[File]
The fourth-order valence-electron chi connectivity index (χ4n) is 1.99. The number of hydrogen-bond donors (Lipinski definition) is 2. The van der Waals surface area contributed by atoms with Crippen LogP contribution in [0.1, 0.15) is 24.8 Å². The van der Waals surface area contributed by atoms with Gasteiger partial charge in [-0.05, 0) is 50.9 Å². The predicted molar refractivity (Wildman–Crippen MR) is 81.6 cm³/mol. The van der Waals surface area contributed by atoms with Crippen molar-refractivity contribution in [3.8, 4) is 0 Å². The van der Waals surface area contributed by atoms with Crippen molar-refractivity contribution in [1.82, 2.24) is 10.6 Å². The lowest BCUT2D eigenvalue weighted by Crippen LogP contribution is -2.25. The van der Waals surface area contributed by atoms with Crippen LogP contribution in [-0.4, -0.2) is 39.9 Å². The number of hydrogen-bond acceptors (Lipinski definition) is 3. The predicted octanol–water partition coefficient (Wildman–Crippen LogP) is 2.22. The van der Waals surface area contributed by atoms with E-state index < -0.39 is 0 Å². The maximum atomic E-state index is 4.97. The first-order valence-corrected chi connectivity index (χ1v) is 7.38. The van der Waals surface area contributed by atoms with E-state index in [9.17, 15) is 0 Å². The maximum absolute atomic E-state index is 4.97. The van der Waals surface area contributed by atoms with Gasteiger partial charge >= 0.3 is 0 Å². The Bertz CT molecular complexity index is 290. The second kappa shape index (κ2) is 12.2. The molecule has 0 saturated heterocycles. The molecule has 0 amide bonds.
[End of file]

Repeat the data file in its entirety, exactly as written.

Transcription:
The fourth-order valence-electron chi connectivity index (χ4n) is 1.99. The number of hydrogen-bond donors (Lipinski definition) is 2. The van der Waals surface area contributed by atoms with Crippen LogP contribution in [0.1, 0.15) is 24.8 Å². The van der Waals surface area contributed by atoms with Gasteiger partial charge in [-0.05, 0) is 50.9 Å². The predicted molar refractivity (Wildman–Crippen MR) is 81.6 cm³/mol. The van der Waals surface area contributed by atoms with Crippen molar-refractivity contribution in [3.8, 4) is 0 Å². The van der Waals surface area contributed by atoms with Crippen molar-refractivity contribution in [1.82, 2.24) is 10.6 Å². The lowest BCUT2D eigenvalue weighted by Crippen LogP contribution is -2.25. The van der Waals surface area contributed by atoms with Crippen LogP contribution in [-0.4, -0.2) is 39.9 Å². The number of hydrogen-bond acceptors (Lipinski definition) is 3. The predicted octanol–water partition coefficient (Wildman–Crippen LogP) is 2.22. The van der Waals surface area contributed by atoms with E-state index < -0.39 is 0 Å². The maximum atomic E-state index is 4.97. The first-order valence-corrected chi connectivity index (χ1v) is 7.38. The van der Waals surface area contributed by atoms with E-state index in [9.17, 15) is 0 Å². The maximum absolute atomic E-state index is 4.97. The van der Waals surface area contributed by atoms with Gasteiger partial charge >= 0.3 is 0 Å². The Bertz CT molecular complexity index is 290. The second kappa shape index (κ2) is 12.2. The molecule has 0 saturated heterocycles. The molecule has 0 amide bonds.